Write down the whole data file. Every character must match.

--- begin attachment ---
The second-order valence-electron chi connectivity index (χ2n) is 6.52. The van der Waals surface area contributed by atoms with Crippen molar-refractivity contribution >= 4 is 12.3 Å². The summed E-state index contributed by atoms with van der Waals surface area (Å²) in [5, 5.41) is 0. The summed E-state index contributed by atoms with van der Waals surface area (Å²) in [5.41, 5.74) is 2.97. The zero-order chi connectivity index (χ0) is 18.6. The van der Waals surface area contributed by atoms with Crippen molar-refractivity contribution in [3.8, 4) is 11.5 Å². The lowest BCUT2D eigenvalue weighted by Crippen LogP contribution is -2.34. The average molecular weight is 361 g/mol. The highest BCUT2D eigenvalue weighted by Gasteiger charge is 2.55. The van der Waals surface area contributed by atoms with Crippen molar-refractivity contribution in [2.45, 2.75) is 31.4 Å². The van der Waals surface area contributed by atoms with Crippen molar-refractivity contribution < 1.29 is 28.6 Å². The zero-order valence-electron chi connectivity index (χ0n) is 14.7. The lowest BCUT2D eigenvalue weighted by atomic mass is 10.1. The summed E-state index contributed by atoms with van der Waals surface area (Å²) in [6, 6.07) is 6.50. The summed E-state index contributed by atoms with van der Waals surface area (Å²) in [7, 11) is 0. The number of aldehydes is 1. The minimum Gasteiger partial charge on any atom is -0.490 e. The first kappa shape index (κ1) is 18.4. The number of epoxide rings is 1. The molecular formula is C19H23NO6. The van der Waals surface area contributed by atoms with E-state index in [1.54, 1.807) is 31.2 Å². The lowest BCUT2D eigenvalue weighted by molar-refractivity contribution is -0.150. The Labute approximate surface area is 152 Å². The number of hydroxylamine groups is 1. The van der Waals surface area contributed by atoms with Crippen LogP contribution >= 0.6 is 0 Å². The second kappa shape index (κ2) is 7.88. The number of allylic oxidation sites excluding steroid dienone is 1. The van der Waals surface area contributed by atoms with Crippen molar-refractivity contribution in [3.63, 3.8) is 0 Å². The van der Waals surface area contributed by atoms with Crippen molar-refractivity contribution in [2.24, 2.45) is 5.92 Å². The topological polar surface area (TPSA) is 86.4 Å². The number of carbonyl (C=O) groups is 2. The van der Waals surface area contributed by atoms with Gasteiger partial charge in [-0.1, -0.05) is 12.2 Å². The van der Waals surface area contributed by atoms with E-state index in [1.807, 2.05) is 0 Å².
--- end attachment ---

The second-order valence-electron chi connectivity index (χ2n) is 6.52. The van der Waals surface area contributed by atoms with Crippen molar-refractivity contribution >= 4 is 12.3 Å². The summed E-state index contributed by atoms with van der Waals surface area (Å²) in [5, 5.41) is 0. The summed E-state index contributed by atoms with van der Waals surface area (Å²) in [5.41, 5.74) is 2.97. The zero-order chi connectivity index (χ0) is 18.6. The van der Waals surface area contributed by atoms with Crippen molar-refractivity contribution in [3.8, 4) is 11.5 Å². The lowest BCUT2D eigenvalue weighted by Crippen LogP contribution is -2.34. The average molecular weight is 361 g/mol. The highest BCUT2D eigenvalue weighted by Gasteiger charge is 2.55. The van der Waals surface area contributed by atoms with Crippen molar-refractivity contribution in [2.45, 2.75) is 31.4 Å². The van der Waals surface area contributed by atoms with Crippen molar-refractivity contribution < 1.29 is 28.6 Å². The zero-order valence-electron chi connectivity index (χ0n) is 14.7. The lowest BCUT2D eigenvalue weighted by atomic mass is 10.1. The summed E-state index contributed by atoms with van der Waals surface area (Å²) in [6, 6.07) is 6.50. The summed E-state index contributed by atoms with van der Waals surface area (Å²) in [7, 11) is 0. The number of aldehydes is 1. The minimum Gasteiger partial charge on any atom is -0.490 e. The first kappa shape index (κ1) is 18.4. The number of epoxide rings is 1. The molecular formula is C19H23NO6. The van der Waals surface area contributed by atoms with E-state index in [1.54, 1.807) is 31.2 Å². The lowest BCUT2D eigenvalue weighted by molar-refractivity contribution is -0.150. The Labute approximate surface area is 152 Å². The number of hydroxylamine groups is 1. The van der Waals surface area contributed by atoms with Crippen LogP contribution >= 0.6 is 0 Å². The second kappa shape index (κ2) is 7.88. The number of allylic oxidation sites excluding steroid dienone is 1. The van der Waals surface area contributed by atoms with Crippen molar-refractivity contribution in [3.63, 3.8) is 0 Å². The van der Waals surface area contributed by atoms with Crippen molar-refractivity contribution in [2.24, 2.45) is 5.92 Å². The topological polar surface area (TPSA) is 86.4 Å². The number of carbonyl (C=O) groups is 2. The van der Waals surface area contributed by atoms with Gasteiger partial charge in [-0.1, -0.05) is 12.2 Å². The van der Waals surface area contributed by atoms with E-state index in [1.807, 2.05) is 0 Å².